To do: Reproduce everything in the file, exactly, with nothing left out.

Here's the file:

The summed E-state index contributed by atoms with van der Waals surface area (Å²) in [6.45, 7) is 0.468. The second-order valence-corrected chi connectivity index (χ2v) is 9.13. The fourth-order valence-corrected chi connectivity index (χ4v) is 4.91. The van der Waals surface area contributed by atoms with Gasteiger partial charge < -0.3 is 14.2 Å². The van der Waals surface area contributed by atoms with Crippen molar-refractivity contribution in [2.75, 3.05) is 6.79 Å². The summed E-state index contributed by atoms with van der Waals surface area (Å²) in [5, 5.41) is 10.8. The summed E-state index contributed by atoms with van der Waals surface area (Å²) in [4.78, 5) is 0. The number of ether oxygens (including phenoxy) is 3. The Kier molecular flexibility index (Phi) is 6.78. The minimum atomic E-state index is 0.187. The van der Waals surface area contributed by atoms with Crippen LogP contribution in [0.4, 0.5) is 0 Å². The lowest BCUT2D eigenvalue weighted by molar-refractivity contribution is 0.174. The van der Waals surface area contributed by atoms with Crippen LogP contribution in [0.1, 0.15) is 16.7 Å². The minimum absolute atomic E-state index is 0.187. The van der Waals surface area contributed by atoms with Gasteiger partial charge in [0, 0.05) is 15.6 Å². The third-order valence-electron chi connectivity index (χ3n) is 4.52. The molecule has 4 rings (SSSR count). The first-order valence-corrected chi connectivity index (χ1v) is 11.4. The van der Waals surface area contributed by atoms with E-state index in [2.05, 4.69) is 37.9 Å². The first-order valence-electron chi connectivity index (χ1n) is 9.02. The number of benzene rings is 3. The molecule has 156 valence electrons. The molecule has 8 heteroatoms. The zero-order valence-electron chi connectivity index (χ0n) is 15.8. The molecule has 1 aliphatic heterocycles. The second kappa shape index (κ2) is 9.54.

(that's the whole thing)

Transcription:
The summed E-state index contributed by atoms with van der Waals surface area (Å²) in [6.45, 7) is 0.468. The second-order valence-corrected chi connectivity index (χ2v) is 9.13. The fourth-order valence-corrected chi connectivity index (χ4v) is 4.91. The van der Waals surface area contributed by atoms with Gasteiger partial charge < -0.3 is 14.2 Å². The van der Waals surface area contributed by atoms with Crippen molar-refractivity contribution in [2.75, 3.05) is 6.79 Å². The summed E-state index contributed by atoms with van der Waals surface area (Å²) in [5, 5.41) is 10.8. The summed E-state index contributed by atoms with van der Waals surface area (Å²) in [4.78, 5) is 0. The number of ether oxygens (including phenoxy) is 3. The Kier molecular flexibility index (Phi) is 6.78. The minimum atomic E-state index is 0.187. The van der Waals surface area contributed by atoms with Crippen LogP contribution in [0.4, 0.5) is 0 Å². The lowest BCUT2D eigenvalue weighted by molar-refractivity contribution is 0.174. The van der Waals surface area contributed by atoms with Crippen LogP contribution in [0.1, 0.15) is 16.7 Å². The minimum absolute atomic E-state index is 0.187. The van der Waals surface area contributed by atoms with Gasteiger partial charge in [0, 0.05) is 15.6 Å². The third-order valence-electron chi connectivity index (χ3n) is 4.52. The molecule has 4 rings (SSSR count). The first-order valence-corrected chi connectivity index (χ1v) is 11.4. The van der Waals surface area contributed by atoms with E-state index in [2.05, 4.69) is 37.9 Å². The first-order valence-electron chi connectivity index (χ1n) is 9.02. The number of benzene rings is 3. The molecule has 156 valence electrons. The molecule has 8 heteroatoms. The zero-order valence-electron chi connectivity index (χ0n) is 15.8. The molecule has 1 aliphatic heterocycles. The second kappa shape index (κ2) is 9.54.